Africa’s first lab chicken meat with plans to expand to a Big 5 Burger and meat ‘breweries’ – Mogale Meat’s Dr Paul Bartels

A South African cultured meat start-up company, Mogale Meat, has created the first cell-based chicken on the continent after only 18 months of research and development. The lab-grown chicken breast is the company’s entry for the $15m XPRIZE Feed the Next Billion competition and has earned it a place in the semi-finals as the only entrant from Africa. The founder and CEO of the Mogale Meat, Dr Paul Bartels, told BizNews the company grew chicken in the lab for the competition, but its main focus is on cultivating game meat products. He hopes products like a Big 5 burger and Springbok carpaccio could be developed and the company is working towards establishing bioreactors in neighbourhoods, which would be like a local mini meat ‘brewery’. – Linda van Tilburg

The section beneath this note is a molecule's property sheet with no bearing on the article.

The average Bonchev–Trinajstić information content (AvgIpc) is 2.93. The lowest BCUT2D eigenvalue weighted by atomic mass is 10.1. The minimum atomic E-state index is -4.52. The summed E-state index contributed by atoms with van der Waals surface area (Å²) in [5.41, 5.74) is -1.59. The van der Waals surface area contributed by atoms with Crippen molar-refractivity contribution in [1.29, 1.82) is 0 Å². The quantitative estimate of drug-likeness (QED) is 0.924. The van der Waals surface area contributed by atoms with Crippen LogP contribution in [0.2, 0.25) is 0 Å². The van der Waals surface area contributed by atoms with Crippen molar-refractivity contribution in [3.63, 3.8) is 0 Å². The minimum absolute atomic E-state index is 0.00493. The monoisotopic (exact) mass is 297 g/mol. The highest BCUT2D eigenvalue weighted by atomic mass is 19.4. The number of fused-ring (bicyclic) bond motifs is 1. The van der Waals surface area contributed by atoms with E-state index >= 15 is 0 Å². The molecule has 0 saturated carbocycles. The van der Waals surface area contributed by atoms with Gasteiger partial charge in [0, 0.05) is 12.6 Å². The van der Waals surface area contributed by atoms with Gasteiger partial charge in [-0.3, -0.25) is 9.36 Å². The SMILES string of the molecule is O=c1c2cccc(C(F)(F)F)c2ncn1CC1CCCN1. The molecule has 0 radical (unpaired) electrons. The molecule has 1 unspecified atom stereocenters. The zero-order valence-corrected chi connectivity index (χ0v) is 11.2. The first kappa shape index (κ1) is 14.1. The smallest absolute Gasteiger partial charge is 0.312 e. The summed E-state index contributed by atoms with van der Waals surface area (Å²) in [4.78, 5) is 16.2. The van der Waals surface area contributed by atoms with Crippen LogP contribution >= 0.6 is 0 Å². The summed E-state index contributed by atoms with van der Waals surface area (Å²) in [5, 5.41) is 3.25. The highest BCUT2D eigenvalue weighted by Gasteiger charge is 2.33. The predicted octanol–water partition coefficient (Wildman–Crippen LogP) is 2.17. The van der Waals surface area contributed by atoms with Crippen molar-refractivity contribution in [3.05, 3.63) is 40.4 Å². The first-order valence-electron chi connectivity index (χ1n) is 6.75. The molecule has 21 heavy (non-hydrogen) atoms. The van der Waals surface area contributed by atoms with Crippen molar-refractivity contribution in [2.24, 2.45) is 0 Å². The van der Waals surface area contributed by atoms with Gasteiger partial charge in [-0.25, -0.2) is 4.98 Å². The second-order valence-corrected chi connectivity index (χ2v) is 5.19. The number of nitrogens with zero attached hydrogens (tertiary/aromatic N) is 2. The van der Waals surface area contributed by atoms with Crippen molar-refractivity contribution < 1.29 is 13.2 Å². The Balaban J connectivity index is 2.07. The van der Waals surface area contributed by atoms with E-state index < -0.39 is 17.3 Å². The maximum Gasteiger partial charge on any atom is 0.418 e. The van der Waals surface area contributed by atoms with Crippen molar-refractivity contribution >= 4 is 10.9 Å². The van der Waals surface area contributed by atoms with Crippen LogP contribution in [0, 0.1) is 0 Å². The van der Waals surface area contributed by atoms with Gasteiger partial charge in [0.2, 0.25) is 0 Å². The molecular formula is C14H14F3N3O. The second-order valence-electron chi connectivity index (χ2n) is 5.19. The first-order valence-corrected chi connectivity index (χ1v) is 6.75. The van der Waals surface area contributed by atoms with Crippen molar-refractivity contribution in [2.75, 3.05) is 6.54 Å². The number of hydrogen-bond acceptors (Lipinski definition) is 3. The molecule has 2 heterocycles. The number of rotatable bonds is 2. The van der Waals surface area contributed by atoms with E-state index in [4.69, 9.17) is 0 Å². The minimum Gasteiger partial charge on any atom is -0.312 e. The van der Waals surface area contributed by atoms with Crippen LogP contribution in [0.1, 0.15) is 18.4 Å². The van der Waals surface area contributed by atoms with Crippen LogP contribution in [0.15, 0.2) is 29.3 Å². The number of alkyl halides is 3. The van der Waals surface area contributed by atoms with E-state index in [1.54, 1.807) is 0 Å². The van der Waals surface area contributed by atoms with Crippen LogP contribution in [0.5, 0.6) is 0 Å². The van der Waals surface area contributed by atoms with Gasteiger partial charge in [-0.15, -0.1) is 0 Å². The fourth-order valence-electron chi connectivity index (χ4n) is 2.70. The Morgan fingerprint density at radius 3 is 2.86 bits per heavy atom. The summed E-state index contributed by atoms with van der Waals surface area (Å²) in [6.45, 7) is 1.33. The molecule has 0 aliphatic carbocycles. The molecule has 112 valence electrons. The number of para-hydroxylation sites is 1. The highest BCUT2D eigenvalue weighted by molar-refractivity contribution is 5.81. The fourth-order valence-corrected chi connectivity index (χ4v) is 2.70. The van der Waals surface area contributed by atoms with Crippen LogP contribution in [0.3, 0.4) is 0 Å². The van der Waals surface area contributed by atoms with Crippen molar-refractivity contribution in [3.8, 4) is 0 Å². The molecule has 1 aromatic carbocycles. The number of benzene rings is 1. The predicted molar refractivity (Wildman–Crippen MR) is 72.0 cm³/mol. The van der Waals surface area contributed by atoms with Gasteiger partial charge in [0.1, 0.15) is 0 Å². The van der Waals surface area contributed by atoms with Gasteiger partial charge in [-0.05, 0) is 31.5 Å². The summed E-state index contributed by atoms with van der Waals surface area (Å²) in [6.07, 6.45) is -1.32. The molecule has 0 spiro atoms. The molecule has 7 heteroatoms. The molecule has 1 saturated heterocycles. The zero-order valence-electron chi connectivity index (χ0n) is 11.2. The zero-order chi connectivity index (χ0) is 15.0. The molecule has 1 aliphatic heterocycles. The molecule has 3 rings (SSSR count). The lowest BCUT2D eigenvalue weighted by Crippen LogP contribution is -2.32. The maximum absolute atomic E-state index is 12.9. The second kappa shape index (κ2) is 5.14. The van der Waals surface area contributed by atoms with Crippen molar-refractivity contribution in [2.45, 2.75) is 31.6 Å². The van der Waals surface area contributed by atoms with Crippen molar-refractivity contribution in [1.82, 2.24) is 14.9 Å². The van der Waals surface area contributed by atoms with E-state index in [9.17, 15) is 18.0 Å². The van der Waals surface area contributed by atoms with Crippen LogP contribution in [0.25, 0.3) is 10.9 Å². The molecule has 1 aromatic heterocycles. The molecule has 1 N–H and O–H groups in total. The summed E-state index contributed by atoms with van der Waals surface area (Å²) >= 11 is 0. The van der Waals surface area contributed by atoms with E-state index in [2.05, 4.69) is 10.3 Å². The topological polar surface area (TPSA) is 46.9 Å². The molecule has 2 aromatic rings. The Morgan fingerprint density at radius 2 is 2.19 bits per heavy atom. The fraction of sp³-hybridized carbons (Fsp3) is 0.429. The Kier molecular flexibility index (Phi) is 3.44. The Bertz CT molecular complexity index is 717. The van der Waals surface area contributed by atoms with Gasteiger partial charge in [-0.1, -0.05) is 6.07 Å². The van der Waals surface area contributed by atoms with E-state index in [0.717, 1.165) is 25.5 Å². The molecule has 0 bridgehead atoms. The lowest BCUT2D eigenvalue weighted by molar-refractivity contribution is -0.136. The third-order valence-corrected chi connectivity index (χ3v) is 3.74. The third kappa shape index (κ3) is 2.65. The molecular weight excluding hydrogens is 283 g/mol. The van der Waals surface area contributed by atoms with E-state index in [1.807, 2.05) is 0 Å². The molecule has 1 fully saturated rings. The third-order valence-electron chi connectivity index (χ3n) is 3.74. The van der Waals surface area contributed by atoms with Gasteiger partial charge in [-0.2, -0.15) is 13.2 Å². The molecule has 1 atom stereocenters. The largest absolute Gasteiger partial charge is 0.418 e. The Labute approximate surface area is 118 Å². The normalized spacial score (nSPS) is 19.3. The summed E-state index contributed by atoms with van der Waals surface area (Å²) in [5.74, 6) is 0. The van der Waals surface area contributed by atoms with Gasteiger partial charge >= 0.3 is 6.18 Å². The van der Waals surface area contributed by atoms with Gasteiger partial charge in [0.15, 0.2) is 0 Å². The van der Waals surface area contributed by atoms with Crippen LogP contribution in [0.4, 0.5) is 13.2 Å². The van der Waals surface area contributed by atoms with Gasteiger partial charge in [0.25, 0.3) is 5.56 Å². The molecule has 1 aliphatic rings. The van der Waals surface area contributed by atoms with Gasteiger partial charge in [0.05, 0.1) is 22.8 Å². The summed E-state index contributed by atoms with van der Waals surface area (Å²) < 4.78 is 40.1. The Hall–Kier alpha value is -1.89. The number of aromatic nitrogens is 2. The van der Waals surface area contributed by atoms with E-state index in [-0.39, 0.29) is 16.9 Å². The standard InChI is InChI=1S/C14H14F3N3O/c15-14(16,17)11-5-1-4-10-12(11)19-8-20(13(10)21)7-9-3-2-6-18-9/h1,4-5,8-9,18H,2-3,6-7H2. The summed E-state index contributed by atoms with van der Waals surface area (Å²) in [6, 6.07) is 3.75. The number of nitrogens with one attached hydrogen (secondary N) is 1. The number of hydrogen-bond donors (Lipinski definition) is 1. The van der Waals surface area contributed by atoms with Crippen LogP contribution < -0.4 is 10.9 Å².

The first lab grown chicken meat in Africa, but the aim is wildlife products

We’re very excited that we showcased our first cultivated chicken product just a couple of days ago. We are actually part of the XPRIZE Feed the Next Billion, an international competition. We’re the only team from the continent of Africa, which is very exciting. The prize is $15m to produce either chicken or a fish cutlet. We are in the semi-finals, so we’ve got eight to nine months to go until they choose 10 finalists to go ahead for a next year to produce a product. But more excitingly, we are working with wildlife.